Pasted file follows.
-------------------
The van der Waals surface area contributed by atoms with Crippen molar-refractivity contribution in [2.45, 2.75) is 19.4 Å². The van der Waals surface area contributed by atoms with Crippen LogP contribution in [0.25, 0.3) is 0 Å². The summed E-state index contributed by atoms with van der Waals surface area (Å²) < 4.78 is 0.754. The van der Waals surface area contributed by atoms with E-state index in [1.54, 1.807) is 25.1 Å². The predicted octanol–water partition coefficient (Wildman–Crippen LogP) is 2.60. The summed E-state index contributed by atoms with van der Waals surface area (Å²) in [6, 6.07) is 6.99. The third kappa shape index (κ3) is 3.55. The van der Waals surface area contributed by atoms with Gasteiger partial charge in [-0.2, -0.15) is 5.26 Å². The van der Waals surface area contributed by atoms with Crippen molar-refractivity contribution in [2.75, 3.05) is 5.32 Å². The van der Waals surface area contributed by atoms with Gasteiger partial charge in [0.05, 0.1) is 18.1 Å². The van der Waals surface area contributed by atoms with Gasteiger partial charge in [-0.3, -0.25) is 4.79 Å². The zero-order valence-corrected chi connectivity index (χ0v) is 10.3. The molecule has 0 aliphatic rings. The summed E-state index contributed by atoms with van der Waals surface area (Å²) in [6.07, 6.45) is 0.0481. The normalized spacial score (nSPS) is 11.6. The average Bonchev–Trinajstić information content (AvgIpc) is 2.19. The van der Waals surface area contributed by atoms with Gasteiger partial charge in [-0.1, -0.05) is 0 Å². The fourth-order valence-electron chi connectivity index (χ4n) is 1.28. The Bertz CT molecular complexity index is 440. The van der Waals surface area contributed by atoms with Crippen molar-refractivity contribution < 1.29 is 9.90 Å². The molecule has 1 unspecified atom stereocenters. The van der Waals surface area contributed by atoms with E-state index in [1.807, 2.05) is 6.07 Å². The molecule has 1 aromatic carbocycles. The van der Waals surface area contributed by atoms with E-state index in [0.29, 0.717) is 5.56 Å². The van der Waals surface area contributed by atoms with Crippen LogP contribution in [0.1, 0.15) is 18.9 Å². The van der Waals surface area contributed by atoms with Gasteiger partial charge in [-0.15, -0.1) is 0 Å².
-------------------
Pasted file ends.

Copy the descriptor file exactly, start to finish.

The van der Waals surface area contributed by atoms with Crippen molar-refractivity contribution in [2.45, 2.75) is 19.4 Å². The van der Waals surface area contributed by atoms with Crippen LogP contribution in [0.25, 0.3) is 0 Å². The summed E-state index contributed by atoms with van der Waals surface area (Å²) < 4.78 is 0.754. The van der Waals surface area contributed by atoms with E-state index in [1.54, 1.807) is 25.1 Å². The predicted octanol–water partition coefficient (Wildman–Crippen LogP) is 2.60. The summed E-state index contributed by atoms with van der Waals surface area (Å²) in [6, 6.07) is 6.99. The third kappa shape index (κ3) is 3.55. The van der Waals surface area contributed by atoms with Gasteiger partial charge in [-0.2, -0.15) is 5.26 Å². The van der Waals surface area contributed by atoms with Crippen molar-refractivity contribution in [2.75, 3.05) is 5.32 Å². The van der Waals surface area contributed by atoms with Gasteiger partial charge in [0.05, 0.1) is 18.1 Å². The van der Waals surface area contributed by atoms with Gasteiger partial charge in [-0.3, -0.25) is 4.79 Å². The zero-order valence-corrected chi connectivity index (χ0v) is 10.3. The molecule has 0 aliphatic rings. The summed E-state index contributed by atoms with van der Waals surface area (Å²) in [6.07, 6.45) is 0.0481. The normalized spacial score (nSPS) is 11.6. The average Bonchev–Trinajstić information content (AvgIpc) is 2.19. The van der Waals surface area contributed by atoms with Gasteiger partial charge in [-0.1, -0.05) is 0 Å². The fourth-order valence-electron chi connectivity index (χ4n) is 1.28. The Bertz CT molecular complexity index is 440. The van der Waals surface area contributed by atoms with Crippen molar-refractivity contribution < 1.29 is 9.90 Å². The molecule has 1 unspecified atom stereocenters. The van der Waals surface area contributed by atoms with E-state index in [1.807, 2.05) is 6.07 Å². The molecule has 1 aromatic carbocycles. The van der Waals surface area contributed by atoms with E-state index in [0.29, 0.717) is 5.56 Å². The van der Waals surface area contributed by atoms with Crippen LogP contribution in [0.1, 0.15) is 18.9 Å². The van der Waals surface area contributed by atoms with Gasteiger partial charge in [-0.15, -0.1) is 0 Å².